Bat Trang is a village in North Vietnam about 13 kilometers south east of Hanoi, on the Red river. It has been famous for its ceramics for a thousand years, particularly dinnerware and ornamental ware. The Bat Trang producers export ceramic goods annually to the value of over $40 million a year.
The artistry of Bat Trang is well known throughout Vietnam for its beautiful ceramics that have been created for over 700 years. Vases of finest quality have graced the homes of aristocracy, rice bowls have help the food of the farmer, and electricity goes across the country using Bat Trang insulators. Young man, in expressing the strength of their love for a woman, promise to build a home from Bat Trang bricks.
Thanh Hoa potters founded Bat Trang some time in the late 15th century. They came for the rich deposits of white day (now exhausted) that was the hallmark of Bat Trang ceramics. Bat Trang is geographically well suited near the Hong River (Red River) and within a short trip from Hanoi central. Throughout the 16th and 17th centuries, Bat Trang's ceramics were of the highest quality, and vigorously sought after. Many of these pieces included the date and signature of the potter. This zest to own a piece of Bat Trang only lasted untiil the early 18th century when China re-established its export market overshadowing Bat Trang.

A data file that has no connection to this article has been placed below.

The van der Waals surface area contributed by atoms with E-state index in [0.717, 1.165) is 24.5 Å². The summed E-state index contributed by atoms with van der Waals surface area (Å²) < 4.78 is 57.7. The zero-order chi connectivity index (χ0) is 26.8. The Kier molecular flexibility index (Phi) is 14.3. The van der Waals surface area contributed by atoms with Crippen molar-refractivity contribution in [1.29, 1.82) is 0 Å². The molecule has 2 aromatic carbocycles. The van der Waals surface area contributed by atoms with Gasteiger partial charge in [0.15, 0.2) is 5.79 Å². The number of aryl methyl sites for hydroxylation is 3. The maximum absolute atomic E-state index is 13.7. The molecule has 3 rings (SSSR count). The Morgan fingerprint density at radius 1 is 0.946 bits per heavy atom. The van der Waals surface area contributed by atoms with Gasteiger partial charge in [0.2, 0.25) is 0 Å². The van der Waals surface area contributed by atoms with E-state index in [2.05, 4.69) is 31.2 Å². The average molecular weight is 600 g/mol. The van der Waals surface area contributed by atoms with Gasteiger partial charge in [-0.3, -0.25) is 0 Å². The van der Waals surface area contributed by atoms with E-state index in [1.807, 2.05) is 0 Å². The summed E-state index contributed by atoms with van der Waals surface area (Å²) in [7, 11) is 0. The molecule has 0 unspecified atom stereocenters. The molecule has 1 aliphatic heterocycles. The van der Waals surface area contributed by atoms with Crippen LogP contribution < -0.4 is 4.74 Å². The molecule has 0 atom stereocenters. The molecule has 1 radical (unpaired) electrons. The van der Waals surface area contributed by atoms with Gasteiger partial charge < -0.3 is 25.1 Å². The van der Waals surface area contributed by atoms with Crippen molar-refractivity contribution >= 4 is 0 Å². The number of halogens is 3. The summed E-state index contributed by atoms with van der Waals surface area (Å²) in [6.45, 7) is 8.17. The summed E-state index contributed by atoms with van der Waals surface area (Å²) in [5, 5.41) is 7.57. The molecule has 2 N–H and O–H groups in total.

Today, Bat Trang is once again a blooming market. The narrow dirt roads buzz with activity; every nook and cranny overflows with wares for sale; every mode of transportation is laden with baskets filled with ceramics of every kind destined for Hanoi. The dike road to the village is busy with motorbikes, bicycles, trucks and pedestrians. The drive to the village from Hanoi is near or bus No 47, but it takes a solid 30 minutes weaving through traffic and pedestrians.
Although a machine mixes the clay itself, the molds are hand poured. Heat is added to the larger pieces in order for them to set in the high humidity. Craftsmen will drop a fire pot down into these larger vessels to promote quick setting. Once set, the pieces are carefully removed from the mold and final touches begin. All the seams that appear from the mold are smoothed with the touch of a hand. When small details are added (such as a tail of a snake or the head of a dragon) they are attached carefully with slip.
After the oven cools, each piece is carefully removed from its encasement and inspected for flaws or damage. If an item is less than ideal, but there is no obvious damage, it will go to the general marketplace for sale. If a high quality product comes from an especially successful firing, it will be set aside for the higher market.
The beauty and artistry of each piece is in the eyes of the creator, and it is no wonder that Bat Trang families have been dedicated to the art of ceramics for generations. Artists throughout the centuries have toiled over the day until it is perfect, and couples have professed their love for one another over Bat Trang bricks. This dedication and love for the craft will continue to keep Bat Trang as an important part of Vietnamese history and art.